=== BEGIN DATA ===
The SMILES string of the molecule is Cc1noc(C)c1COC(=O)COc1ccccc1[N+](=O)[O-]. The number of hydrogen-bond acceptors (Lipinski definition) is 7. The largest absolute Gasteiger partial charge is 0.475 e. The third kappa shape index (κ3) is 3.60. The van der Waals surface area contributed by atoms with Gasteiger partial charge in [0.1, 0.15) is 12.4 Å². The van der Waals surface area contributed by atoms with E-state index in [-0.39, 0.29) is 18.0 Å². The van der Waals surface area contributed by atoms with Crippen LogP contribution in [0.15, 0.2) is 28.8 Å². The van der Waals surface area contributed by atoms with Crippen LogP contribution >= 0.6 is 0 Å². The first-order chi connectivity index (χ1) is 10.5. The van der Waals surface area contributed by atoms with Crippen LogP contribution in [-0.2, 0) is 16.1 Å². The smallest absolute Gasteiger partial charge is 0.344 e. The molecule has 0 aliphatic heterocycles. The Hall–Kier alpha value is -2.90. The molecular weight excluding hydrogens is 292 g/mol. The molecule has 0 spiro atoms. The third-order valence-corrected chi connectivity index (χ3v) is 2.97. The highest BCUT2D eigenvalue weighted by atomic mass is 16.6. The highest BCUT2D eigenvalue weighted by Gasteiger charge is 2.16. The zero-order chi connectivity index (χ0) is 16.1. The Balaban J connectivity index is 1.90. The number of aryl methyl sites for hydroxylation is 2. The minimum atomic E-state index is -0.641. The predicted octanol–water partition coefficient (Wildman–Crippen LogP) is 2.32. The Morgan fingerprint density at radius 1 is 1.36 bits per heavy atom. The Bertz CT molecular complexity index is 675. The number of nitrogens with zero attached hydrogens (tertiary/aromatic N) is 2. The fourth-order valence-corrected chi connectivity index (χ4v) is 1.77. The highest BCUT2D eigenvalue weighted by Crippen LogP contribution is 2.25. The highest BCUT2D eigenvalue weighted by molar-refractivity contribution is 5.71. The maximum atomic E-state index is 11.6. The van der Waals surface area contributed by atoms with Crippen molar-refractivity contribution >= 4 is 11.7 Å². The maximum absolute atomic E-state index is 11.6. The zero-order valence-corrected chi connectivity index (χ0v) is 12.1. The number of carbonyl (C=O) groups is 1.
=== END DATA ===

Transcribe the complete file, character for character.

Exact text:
The SMILES string of the molecule is Cc1noc(C)c1COC(=O)COc1ccccc1[N+](=O)[O-]. The number of hydrogen-bond acceptors (Lipinski definition) is 7. The largest absolute Gasteiger partial charge is 0.475 e. The third kappa shape index (κ3) is 3.60. The van der Waals surface area contributed by atoms with Gasteiger partial charge in [0.1, 0.15) is 12.4 Å². The van der Waals surface area contributed by atoms with E-state index in [-0.39, 0.29) is 18.0 Å². The van der Waals surface area contributed by atoms with Crippen LogP contribution in [0.15, 0.2) is 28.8 Å². The van der Waals surface area contributed by atoms with Crippen LogP contribution >= 0.6 is 0 Å². The first-order chi connectivity index (χ1) is 10.5. The van der Waals surface area contributed by atoms with Crippen LogP contribution in [-0.2, 0) is 16.1 Å². The smallest absolute Gasteiger partial charge is 0.344 e. The molecule has 0 aliphatic heterocycles. The Hall–Kier alpha value is -2.90. The molecular weight excluding hydrogens is 292 g/mol. The molecule has 0 spiro atoms. The third-order valence-corrected chi connectivity index (χ3v) is 2.97. The highest BCUT2D eigenvalue weighted by atomic mass is 16.6. The highest BCUT2D eigenvalue weighted by Gasteiger charge is 2.16. The zero-order chi connectivity index (χ0) is 16.1. The Balaban J connectivity index is 1.90. The number of aryl methyl sites for hydroxylation is 2. The minimum atomic E-state index is -0.641. The predicted octanol–water partition coefficient (Wildman–Crippen LogP) is 2.32. The Morgan fingerprint density at radius 1 is 1.36 bits per heavy atom. The Bertz CT molecular complexity index is 675. The number of nitrogens with zero attached hydrogens (tertiary/aromatic N) is 2. The fourth-order valence-corrected chi connectivity index (χ4v) is 1.77. The highest BCUT2D eigenvalue weighted by Crippen LogP contribution is 2.25. The highest BCUT2D eigenvalue weighted by molar-refractivity contribution is 5.71. The maximum atomic E-state index is 11.6. The van der Waals surface area contributed by atoms with Crippen molar-refractivity contribution >= 4 is 11.7 Å². The maximum absolute atomic E-state index is 11.6. The zero-order valence-corrected chi connectivity index (χ0v) is 12.1. The number of carbonyl (C=O) groups is 1.